Britain To Build A ‘National Flagship’ To Promote Maritime Trade
by Alistair Smout (Reuters) – Britain is to build a new flagship to promote its business and trade interests around the world, the government said on Saturday, in a move it...
By Dirk Siebels
While piracy has dominated the headlines in recent years, maritime security in Africa entails many other aspects. Illegal fishing, smuggling and human trafficking are just some of those, the growing offshore energy sector is another challenge.
Navies and coastguards in most African countries have long been regarded as poorly trained and equipped. Furthermore, ‘sea-blindness’ has been a problem for decades as security issues on land were prioritised. The picture, however, has begun to change, highlighted by the fight against piracy while other factors have been mostly overlooked.
Ghana is a good example. Since large oil deposits were discovered offshore in 2007, the country has embarked on an impressive procurement programme for its navy. It could even become a role model for other African countries with offshore hydrocarbon deposits such as Mozambique.
Improving the navy’s capabilities is only the first step as Commodore Steve Darbo, commanding flag officer of Ghana’s Eastern Naval Command knows. “Roles of naval forces are not always clear,” Commodore Darbo emphasised during the Africa Security and Counter-Terrorism Summit 2014 in London last week. Therefore, governments will have to develop integrated maritime strategies to define the roles of all agencies in the maritime domain.
In another presentation, Alex Vines from Chatham House pointed out that illegal fishing is “a major security issue” in countries around the Gulf of Guinea and elsewhere in Africa. He underlined that “national action is necessary” to translate speeches into operations at sea.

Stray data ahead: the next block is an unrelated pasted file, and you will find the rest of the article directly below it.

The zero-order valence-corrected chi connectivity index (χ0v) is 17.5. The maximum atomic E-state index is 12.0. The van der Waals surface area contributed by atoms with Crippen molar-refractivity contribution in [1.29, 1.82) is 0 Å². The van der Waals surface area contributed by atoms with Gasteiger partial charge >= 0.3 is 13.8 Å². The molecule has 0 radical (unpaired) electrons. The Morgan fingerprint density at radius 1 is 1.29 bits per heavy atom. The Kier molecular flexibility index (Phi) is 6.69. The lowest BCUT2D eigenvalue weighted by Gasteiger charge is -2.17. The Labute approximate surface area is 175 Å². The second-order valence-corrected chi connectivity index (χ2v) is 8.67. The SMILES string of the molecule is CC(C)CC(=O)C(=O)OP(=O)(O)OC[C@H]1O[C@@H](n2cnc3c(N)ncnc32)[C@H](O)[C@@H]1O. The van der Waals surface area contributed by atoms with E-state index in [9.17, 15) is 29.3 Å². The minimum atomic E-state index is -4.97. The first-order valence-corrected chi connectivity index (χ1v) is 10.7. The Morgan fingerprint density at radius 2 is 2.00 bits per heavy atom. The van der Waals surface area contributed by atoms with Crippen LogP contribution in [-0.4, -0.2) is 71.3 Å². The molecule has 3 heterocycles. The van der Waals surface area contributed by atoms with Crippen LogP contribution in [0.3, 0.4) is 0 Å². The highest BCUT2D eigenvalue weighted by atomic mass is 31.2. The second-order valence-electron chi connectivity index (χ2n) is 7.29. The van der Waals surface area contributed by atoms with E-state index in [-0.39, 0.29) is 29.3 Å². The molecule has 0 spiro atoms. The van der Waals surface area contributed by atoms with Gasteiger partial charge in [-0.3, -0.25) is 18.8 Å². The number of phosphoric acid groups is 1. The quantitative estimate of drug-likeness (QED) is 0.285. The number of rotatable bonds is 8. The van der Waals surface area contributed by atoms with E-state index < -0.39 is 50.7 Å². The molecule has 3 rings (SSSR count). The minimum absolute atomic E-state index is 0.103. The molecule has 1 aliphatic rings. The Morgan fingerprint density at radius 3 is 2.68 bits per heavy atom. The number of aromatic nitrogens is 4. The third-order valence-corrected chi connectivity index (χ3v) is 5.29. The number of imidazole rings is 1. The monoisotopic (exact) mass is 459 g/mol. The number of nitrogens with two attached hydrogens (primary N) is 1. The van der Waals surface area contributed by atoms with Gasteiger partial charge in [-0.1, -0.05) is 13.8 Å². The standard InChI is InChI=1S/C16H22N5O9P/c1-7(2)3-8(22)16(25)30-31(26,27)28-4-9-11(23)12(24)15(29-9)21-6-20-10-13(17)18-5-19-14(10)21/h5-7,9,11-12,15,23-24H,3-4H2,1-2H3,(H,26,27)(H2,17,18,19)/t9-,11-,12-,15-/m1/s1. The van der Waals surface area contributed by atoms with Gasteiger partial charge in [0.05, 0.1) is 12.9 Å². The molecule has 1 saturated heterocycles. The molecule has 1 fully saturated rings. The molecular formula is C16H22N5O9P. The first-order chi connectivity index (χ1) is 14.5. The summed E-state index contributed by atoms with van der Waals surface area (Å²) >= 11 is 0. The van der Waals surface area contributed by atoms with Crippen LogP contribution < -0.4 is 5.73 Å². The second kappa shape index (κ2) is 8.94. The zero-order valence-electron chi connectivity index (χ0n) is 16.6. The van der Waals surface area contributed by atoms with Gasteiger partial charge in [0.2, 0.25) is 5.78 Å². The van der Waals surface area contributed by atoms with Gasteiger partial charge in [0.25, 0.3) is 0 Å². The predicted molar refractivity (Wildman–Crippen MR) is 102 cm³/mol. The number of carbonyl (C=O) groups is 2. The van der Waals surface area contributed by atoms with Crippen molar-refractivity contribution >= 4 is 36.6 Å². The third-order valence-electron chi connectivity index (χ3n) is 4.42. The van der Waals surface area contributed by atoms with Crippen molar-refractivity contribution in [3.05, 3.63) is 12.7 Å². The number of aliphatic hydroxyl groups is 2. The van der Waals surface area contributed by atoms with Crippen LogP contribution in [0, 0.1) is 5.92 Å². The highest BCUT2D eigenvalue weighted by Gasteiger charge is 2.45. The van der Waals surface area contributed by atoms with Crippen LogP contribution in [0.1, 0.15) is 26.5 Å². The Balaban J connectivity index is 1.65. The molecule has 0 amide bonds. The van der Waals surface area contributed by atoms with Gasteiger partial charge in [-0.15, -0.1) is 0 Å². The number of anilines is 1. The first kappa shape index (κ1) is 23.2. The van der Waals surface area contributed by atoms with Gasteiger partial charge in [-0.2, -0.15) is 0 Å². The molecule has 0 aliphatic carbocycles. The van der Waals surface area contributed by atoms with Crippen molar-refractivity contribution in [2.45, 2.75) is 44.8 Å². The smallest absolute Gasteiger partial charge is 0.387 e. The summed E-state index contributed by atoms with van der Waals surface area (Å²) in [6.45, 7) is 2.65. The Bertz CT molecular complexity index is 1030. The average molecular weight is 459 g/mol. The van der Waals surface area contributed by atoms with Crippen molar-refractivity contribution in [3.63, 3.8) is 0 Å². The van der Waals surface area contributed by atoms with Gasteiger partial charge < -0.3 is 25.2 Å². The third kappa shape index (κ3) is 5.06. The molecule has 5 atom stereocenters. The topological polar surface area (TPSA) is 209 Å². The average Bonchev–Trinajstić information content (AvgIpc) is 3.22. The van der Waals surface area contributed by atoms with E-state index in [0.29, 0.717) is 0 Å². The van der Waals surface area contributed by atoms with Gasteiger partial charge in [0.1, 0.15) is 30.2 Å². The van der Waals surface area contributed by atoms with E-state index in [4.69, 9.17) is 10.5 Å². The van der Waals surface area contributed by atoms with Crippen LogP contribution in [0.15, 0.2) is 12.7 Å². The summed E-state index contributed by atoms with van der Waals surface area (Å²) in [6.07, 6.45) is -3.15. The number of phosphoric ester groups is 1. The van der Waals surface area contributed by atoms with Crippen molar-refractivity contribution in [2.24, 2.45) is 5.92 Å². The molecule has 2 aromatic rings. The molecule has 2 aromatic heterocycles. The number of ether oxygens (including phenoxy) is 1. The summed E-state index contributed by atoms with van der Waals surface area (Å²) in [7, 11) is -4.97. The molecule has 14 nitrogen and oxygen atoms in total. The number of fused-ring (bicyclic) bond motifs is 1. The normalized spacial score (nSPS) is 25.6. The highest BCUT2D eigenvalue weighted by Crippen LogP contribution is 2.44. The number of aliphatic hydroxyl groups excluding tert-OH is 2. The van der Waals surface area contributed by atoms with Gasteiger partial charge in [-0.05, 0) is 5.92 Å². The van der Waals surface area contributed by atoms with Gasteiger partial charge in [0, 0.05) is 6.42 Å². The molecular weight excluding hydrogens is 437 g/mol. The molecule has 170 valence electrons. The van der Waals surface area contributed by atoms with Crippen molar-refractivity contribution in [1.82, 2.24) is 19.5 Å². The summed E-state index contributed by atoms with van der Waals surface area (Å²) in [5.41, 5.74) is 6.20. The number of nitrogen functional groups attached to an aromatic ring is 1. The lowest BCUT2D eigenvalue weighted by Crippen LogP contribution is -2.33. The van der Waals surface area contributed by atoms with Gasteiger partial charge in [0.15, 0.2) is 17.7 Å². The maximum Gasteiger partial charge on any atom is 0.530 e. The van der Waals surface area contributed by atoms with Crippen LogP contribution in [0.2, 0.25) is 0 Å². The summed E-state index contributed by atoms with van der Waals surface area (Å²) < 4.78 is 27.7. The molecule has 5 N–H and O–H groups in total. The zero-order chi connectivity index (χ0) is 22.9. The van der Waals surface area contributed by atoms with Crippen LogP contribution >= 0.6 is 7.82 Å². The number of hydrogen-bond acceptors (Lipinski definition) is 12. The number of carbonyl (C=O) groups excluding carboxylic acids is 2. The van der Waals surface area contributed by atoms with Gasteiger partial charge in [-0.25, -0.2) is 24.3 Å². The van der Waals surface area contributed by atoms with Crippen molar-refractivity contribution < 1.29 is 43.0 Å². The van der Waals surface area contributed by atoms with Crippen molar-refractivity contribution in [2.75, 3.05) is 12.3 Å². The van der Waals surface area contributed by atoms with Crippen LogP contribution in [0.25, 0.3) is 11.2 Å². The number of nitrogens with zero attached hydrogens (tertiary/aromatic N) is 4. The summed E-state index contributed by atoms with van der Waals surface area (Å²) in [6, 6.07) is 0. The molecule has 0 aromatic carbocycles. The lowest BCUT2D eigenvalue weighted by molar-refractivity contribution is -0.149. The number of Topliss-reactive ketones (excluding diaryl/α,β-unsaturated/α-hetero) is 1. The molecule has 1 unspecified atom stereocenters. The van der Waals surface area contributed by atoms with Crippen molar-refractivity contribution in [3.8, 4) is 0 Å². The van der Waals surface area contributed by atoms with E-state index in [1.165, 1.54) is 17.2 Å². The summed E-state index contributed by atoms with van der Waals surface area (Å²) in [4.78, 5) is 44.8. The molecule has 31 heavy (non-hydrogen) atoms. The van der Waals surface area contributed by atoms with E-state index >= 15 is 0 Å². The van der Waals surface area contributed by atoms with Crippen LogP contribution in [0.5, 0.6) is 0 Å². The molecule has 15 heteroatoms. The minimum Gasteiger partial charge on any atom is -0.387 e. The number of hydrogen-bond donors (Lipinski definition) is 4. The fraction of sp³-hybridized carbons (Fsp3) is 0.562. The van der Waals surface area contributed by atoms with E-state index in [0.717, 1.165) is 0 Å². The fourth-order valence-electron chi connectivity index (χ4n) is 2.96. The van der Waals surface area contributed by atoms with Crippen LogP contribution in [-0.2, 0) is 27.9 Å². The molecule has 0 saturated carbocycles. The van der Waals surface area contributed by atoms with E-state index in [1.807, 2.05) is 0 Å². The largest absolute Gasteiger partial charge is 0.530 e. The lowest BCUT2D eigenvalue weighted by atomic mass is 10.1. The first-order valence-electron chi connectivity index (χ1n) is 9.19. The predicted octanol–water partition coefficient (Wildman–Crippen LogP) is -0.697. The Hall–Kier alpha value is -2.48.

During a panel discussion, different perspectives on African maritime security could be observed. Peter Cook, CEO of the Security Association for the Maritime Industry (SAMI) explained that private security companies can provide much more than armed guards. With a new ISO standard which is going to be introduced this year, the role of the industry within the maritime environment will certainly be strengthened.
Commodore Darbo underlined that Ghana is indeed wary of armed guards in its territorial waters, a view that is shared by most African governments. Nonetheless, private security companies could provide other services, helping governments to monitor and secure their maritime domains more effectively than at present.
Regional cooperation is another important aspect for maritime security. During the conference in London, it was only touched upon briefly but the Maritime Organisation for West and Central Africa (MOWCA) has published encouraging news recently. In late February, MOWCA launched its information sharing centre to provide countries in the region with the most current data to improve the fight against piracy in the Gulf of Guinea. It seems that African governments are finally beginning to realise their offshore potential.
About Dirk Siebels
Dirk Siebels served as an officer in the German Navy and is still an officer in the naval reserves (current rank: Lieutenant). He is currently a PhD Candidate at the Greenwich Maritime Institute in London, conducting research on maritime security issues in both East and West Africa. Furthermore, Dirk is a Partner at Xiphias Consulting, a company specialising in political risk analysis and strategic communications. Contact Author
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